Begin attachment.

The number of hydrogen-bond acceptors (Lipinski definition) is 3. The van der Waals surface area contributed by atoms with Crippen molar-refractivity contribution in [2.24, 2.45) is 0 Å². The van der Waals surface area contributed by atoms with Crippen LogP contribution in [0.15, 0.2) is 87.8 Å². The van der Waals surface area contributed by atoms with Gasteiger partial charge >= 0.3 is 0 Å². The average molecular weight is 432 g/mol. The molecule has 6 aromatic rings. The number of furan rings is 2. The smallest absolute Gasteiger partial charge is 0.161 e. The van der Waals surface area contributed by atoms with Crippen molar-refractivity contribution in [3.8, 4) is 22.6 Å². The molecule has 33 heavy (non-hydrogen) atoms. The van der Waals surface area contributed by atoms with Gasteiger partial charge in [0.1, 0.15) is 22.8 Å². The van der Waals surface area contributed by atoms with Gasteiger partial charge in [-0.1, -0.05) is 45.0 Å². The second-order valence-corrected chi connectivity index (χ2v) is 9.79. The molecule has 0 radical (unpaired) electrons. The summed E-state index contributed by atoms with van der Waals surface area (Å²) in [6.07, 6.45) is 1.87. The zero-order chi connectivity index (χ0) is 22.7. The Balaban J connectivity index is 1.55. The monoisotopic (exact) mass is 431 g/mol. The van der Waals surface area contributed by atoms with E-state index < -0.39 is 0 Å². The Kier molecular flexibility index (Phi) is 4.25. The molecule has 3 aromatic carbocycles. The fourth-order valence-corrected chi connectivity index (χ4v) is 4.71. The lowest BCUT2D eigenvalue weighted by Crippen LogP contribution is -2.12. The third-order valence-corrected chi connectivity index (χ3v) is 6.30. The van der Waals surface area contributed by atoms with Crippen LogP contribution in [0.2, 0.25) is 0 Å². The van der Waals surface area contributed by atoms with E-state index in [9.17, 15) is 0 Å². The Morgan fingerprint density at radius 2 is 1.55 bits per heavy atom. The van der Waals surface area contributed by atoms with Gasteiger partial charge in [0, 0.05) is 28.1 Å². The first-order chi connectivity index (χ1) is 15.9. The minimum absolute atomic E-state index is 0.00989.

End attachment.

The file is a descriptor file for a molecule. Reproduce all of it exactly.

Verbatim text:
The number of hydrogen-bond acceptors (Lipinski definition) is 3. The van der Waals surface area contributed by atoms with Crippen molar-refractivity contribution in [2.24, 2.45) is 0 Å². The van der Waals surface area contributed by atoms with Crippen LogP contribution in [0.15, 0.2) is 87.8 Å². The van der Waals surface area contributed by atoms with Gasteiger partial charge >= 0.3 is 0 Å². The average molecular weight is 432 g/mol. The molecule has 6 aromatic rings. The number of furan rings is 2. The smallest absolute Gasteiger partial charge is 0.161 e. The van der Waals surface area contributed by atoms with Crippen molar-refractivity contribution in [3.8, 4) is 22.6 Å². The molecule has 33 heavy (non-hydrogen) atoms. The van der Waals surface area contributed by atoms with Gasteiger partial charge in [0.1, 0.15) is 22.8 Å². The van der Waals surface area contributed by atoms with Gasteiger partial charge in [-0.1, -0.05) is 45.0 Å². The second-order valence-corrected chi connectivity index (χ2v) is 9.79. The molecule has 0 radical (unpaired) electrons. The summed E-state index contributed by atoms with van der Waals surface area (Å²) in [6.07, 6.45) is 1.87. The zero-order chi connectivity index (χ0) is 22.7. The Balaban J connectivity index is 1.55. The monoisotopic (exact) mass is 431 g/mol. The van der Waals surface area contributed by atoms with E-state index < -0.39 is 0 Å². The Kier molecular flexibility index (Phi) is 4.25. The molecule has 3 aromatic carbocycles. The fourth-order valence-corrected chi connectivity index (χ4v) is 4.71. The lowest BCUT2D eigenvalue weighted by Crippen LogP contribution is -2.12. The third-order valence-corrected chi connectivity index (χ3v) is 6.30. The van der Waals surface area contributed by atoms with Crippen LogP contribution in [0.2, 0.25) is 0 Å². The van der Waals surface area contributed by atoms with E-state index in [9.17, 15) is 0 Å². The Morgan fingerprint density at radius 2 is 1.55 bits per heavy atom. The van der Waals surface area contributed by atoms with Gasteiger partial charge in [0, 0.05) is 28.1 Å². The first-order chi connectivity index (χ1) is 15.9. The minimum absolute atomic E-state index is 0.00989.